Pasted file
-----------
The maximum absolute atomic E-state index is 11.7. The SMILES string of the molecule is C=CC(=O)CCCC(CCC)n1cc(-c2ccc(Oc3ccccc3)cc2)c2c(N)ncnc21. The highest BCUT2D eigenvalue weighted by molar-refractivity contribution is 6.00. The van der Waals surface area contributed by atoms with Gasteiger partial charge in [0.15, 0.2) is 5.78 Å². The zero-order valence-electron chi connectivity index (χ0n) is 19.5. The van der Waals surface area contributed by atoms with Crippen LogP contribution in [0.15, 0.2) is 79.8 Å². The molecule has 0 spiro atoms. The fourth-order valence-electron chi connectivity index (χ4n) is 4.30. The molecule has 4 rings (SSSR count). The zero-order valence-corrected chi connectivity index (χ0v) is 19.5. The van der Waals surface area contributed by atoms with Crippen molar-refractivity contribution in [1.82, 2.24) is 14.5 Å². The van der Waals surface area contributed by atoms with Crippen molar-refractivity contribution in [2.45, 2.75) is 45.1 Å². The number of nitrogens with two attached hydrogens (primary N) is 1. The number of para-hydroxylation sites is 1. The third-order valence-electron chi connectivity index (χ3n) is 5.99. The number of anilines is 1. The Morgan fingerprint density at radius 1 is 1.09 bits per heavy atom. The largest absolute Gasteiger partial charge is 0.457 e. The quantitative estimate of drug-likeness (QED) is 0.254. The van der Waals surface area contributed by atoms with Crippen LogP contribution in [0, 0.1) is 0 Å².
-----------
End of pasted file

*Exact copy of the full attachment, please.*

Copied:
The maximum absolute atomic E-state index is 11.7. The SMILES string of the molecule is C=CC(=O)CCCC(CCC)n1cc(-c2ccc(Oc3ccccc3)cc2)c2c(N)ncnc21. The highest BCUT2D eigenvalue weighted by molar-refractivity contribution is 6.00. The van der Waals surface area contributed by atoms with Gasteiger partial charge in [0.15, 0.2) is 5.78 Å². The zero-order valence-electron chi connectivity index (χ0n) is 19.5. The van der Waals surface area contributed by atoms with Crippen LogP contribution in [0.15, 0.2) is 79.8 Å². The molecule has 0 spiro atoms. The fourth-order valence-electron chi connectivity index (χ4n) is 4.30. The molecule has 4 rings (SSSR count). The zero-order valence-corrected chi connectivity index (χ0v) is 19.5. The van der Waals surface area contributed by atoms with Crippen molar-refractivity contribution in [1.82, 2.24) is 14.5 Å². The van der Waals surface area contributed by atoms with Crippen molar-refractivity contribution in [2.45, 2.75) is 45.1 Å². The number of nitrogens with two attached hydrogens (primary N) is 1. The number of para-hydroxylation sites is 1. The third-order valence-electron chi connectivity index (χ3n) is 5.99. The number of anilines is 1. The Morgan fingerprint density at radius 1 is 1.09 bits per heavy atom. The largest absolute Gasteiger partial charge is 0.457 e. The quantitative estimate of drug-likeness (QED) is 0.254. The van der Waals surface area contributed by atoms with Crippen LogP contribution in [0, 0.1) is 0 Å².